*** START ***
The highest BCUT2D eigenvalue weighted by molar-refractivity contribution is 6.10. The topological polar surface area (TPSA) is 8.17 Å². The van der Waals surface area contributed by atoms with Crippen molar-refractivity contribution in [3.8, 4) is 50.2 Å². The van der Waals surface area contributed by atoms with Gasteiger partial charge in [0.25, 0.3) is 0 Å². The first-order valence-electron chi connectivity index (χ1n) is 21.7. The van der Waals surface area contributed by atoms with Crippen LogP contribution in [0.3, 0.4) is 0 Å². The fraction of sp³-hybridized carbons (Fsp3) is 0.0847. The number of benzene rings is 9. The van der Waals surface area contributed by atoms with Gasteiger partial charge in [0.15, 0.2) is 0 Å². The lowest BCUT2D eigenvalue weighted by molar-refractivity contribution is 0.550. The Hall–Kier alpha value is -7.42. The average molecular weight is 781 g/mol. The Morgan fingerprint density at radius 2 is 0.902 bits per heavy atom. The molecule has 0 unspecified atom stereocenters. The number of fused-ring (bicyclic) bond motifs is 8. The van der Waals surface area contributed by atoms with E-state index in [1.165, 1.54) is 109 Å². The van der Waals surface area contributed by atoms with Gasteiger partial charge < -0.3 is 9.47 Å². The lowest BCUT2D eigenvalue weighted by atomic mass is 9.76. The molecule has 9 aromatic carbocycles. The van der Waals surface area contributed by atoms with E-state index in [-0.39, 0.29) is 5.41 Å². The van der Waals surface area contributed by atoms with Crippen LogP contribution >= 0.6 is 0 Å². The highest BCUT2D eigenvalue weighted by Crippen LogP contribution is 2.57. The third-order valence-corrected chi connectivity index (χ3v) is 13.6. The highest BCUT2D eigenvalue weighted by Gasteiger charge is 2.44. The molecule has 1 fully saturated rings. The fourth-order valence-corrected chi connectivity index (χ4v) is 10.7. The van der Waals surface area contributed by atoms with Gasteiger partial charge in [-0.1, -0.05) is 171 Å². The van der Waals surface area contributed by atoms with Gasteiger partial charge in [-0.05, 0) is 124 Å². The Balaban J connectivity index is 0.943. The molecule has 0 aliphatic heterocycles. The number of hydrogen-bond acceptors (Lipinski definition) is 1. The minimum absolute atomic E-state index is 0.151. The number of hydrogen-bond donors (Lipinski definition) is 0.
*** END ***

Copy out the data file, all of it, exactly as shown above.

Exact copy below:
The highest BCUT2D eigenvalue weighted by molar-refractivity contribution is 6.10. The topological polar surface area (TPSA) is 8.17 Å². The van der Waals surface area contributed by atoms with Crippen molar-refractivity contribution in [3.8, 4) is 50.2 Å². The van der Waals surface area contributed by atoms with Gasteiger partial charge in [0.25, 0.3) is 0 Å². The first-order valence-electron chi connectivity index (χ1n) is 21.7. The van der Waals surface area contributed by atoms with Crippen LogP contribution in [0.3, 0.4) is 0 Å². The fraction of sp³-hybridized carbons (Fsp3) is 0.0847. The number of benzene rings is 9. The van der Waals surface area contributed by atoms with Gasteiger partial charge in [0.15, 0.2) is 0 Å². The lowest BCUT2D eigenvalue weighted by molar-refractivity contribution is 0.550. The Hall–Kier alpha value is -7.42. The average molecular weight is 781 g/mol. The Morgan fingerprint density at radius 2 is 0.902 bits per heavy atom. The molecule has 0 unspecified atom stereocenters. The number of fused-ring (bicyclic) bond motifs is 8. The van der Waals surface area contributed by atoms with E-state index in [1.165, 1.54) is 109 Å². The van der Waals surface area contributed by atoms with Gasteiger partial charge < -0.3 is 9.47 Å². The lowest BCUT2D eigenvalue weighted by atomic mass is 9.76. The molecule has 9 aromatic carbocycles. The van der Waals surface area contributed by atoms with E-state index in [-0.39, 0.29) is 5.41 Å². The van der Waals surface area contributed by atoms with Crippen LogP contribution >= 0.6 is 0 Å². The highest BCUT2D eigenvalue weighted by Crippen LogP contribution is 2.57. The third-order valence-corrected chi connectivity index (χ3v) is 13.6. The highest BCUT2D eigenvalue weighted by Gasteiger charge is 2.44. The molecule has 1 fully saturated rings. The fourth-order valence-corrected chi connectivity index (χ4v) is 10.7. The van der Waals surface area contributed by atoms with Gasteiger partial charge in [-0.1, -0.05) is 171 Å². The van der Waals surface area contributed by atoms with Gasteiger partial charge in [-0.05, 0) is 124 Å². The Balaban J connectivity index is 0.943. The molecule has 0 aliphatic heterocycles. The number of hydrogen-bond acceptors (Lipinski definition) is 1. The minimum absolute atomic E-state index is 0.151. The number of hydrogen-bond donors (Lipinski definition) is 0.